A Death in Live Oak: A Jack Swyteck Novel

Image of A Death in Live Oak: A Jack Swyteck Novel
Author(s): 
Release Date: 
February 5, 2018
Publisher/Imprint: 
Harper
Pages: 
384
Reviewed by: 

James Grippando won the prestigious 2017 Harper Lee Prize for excellence in legal fiction for Gone Again, his 12th Jack Swyteck thriller, and A Death in Live Oak is the 14th offering in the series. While it’s always tough to follow up on work that has attracted the attention of prize-awarding juries, Live Oak is a creditable attempt to meet the high bar Grippando has set for himself.

Set on the campus of the University of Florida and in the murky swamps of the Suwannee River, Grippando’s story jumps straight from today’s headlines. When the body of Jamal Cousin, president of a black university fraternity, is found in the swampland under circumstances that suggest a racially-motivated lynching, attorney Jack Swyteck is called in to defend the president of a white fraternity who is accused of the brutal, hate-inspired murder.

As political and racial tensions quickly boil over, Jack’s investigation soon suggests that Jamal’s murder bears a disturbing resemblance to another local lynching that occurred in the Jim Crow days of 1944. Will the increasingly obvious parallels enable Jack to solve the mystery in time to absolve his client of guilt?

James Grippando is a former trial lawyer who has published 26 thrillers, and by now he’s honed his skills to the point where a reader can pick up A Death in Live Oak without having read anything else by the author and not be disappointed.

The author tells a very good story. His primary plot is close enough to current events to engender the same kind of stress and tension we feel watching similar occurrences unfold on CNN, and the secondary plot, the very sad story of a lynching that took place nearly 75 years ago, provides effective counterpoint. The fact that the lynching of 15-year-old Willie James Howard in Live Oak, Florida, actually did occur in 1944, as Grippando explains in his Author’s Note at the end of the novel, makes it even more poignant.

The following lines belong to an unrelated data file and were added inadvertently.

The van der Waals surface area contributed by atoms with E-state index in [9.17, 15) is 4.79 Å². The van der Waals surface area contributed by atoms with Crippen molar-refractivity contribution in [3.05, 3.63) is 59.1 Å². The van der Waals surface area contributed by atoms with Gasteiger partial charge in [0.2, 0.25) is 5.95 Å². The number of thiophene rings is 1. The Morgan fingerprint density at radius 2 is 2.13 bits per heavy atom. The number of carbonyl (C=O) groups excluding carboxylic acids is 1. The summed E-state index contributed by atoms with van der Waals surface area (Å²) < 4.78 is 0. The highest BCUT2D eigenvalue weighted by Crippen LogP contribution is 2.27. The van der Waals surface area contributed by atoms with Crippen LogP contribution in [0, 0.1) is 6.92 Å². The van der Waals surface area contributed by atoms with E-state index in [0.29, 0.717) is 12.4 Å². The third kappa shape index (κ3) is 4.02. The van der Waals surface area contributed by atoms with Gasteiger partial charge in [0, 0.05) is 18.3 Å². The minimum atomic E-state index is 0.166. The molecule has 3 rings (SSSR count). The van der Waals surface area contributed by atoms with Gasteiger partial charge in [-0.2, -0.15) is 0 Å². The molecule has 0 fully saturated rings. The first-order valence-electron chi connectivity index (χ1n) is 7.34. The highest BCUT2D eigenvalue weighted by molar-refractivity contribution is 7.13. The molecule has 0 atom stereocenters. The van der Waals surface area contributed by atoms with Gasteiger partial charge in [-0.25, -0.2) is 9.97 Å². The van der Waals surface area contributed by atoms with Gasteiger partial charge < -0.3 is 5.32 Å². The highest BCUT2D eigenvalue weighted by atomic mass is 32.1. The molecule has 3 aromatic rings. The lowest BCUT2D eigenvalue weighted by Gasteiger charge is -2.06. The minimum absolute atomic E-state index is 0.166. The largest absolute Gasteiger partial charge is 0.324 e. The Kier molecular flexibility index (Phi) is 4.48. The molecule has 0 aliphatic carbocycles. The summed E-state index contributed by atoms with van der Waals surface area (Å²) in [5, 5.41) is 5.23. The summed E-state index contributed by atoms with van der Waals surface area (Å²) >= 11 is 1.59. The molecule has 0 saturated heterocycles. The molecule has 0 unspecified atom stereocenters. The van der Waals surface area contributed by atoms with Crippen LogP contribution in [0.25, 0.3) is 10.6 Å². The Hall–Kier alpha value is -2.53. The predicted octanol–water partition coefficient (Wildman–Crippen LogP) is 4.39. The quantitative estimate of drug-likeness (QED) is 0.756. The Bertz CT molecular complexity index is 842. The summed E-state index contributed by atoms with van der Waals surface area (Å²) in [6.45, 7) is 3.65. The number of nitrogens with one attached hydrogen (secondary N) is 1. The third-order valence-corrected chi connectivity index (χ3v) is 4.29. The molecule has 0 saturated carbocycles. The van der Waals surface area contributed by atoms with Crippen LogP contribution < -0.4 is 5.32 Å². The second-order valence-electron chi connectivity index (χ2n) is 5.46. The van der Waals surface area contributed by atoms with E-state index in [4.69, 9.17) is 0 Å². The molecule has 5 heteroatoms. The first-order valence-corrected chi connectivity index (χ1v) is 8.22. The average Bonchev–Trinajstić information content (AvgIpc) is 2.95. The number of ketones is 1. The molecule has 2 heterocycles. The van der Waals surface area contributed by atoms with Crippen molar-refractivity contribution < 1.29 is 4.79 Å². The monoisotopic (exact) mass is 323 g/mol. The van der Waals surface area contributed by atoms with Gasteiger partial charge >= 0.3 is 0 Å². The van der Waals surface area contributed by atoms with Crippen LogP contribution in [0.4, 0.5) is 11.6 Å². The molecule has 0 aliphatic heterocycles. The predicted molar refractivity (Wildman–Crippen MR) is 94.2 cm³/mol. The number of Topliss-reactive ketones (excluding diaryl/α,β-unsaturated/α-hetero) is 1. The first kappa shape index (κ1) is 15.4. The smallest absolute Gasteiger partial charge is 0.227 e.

Grippando’s characters are also believable and well drawn. One of the challenges faced by bestselling authors with longstanding series is finding a way to provide background information on their main characters without prolonged repetition of material seasoned readers will find boring and unnecessary, or by skimping so much that new readers have no idea who this guy really is or why he does what he does. Grippando tells us just enough about Jack’s background that we have a good sense of his motivations and past experiences without slowing down the pace by retelling the backstory ad infinitum.

His secondary characters are also satisfactory. A plot such as this one presents many possible pitfalls for stereotypical, two-dimensional black-versus-white portrayals, but Grippando steers his way through them to a reasonably realistic, three-dimensional cast. While attorney Leroy Highsmith is something of an exception, being a little too over-the-top, the other secondary characters and their divergent interests work well in the novel.

A Death in Live Oak is a legal thriller that reads very quickly and will hold your attention from beginning to end. The verdict from experienced fans will be that Live Oak measures up as a worthy addition to the Jack Swytek series, and it will send new readers back to The Pardon (1995) to get a full sense of what James Grippando can offer to fans of legal thrillers.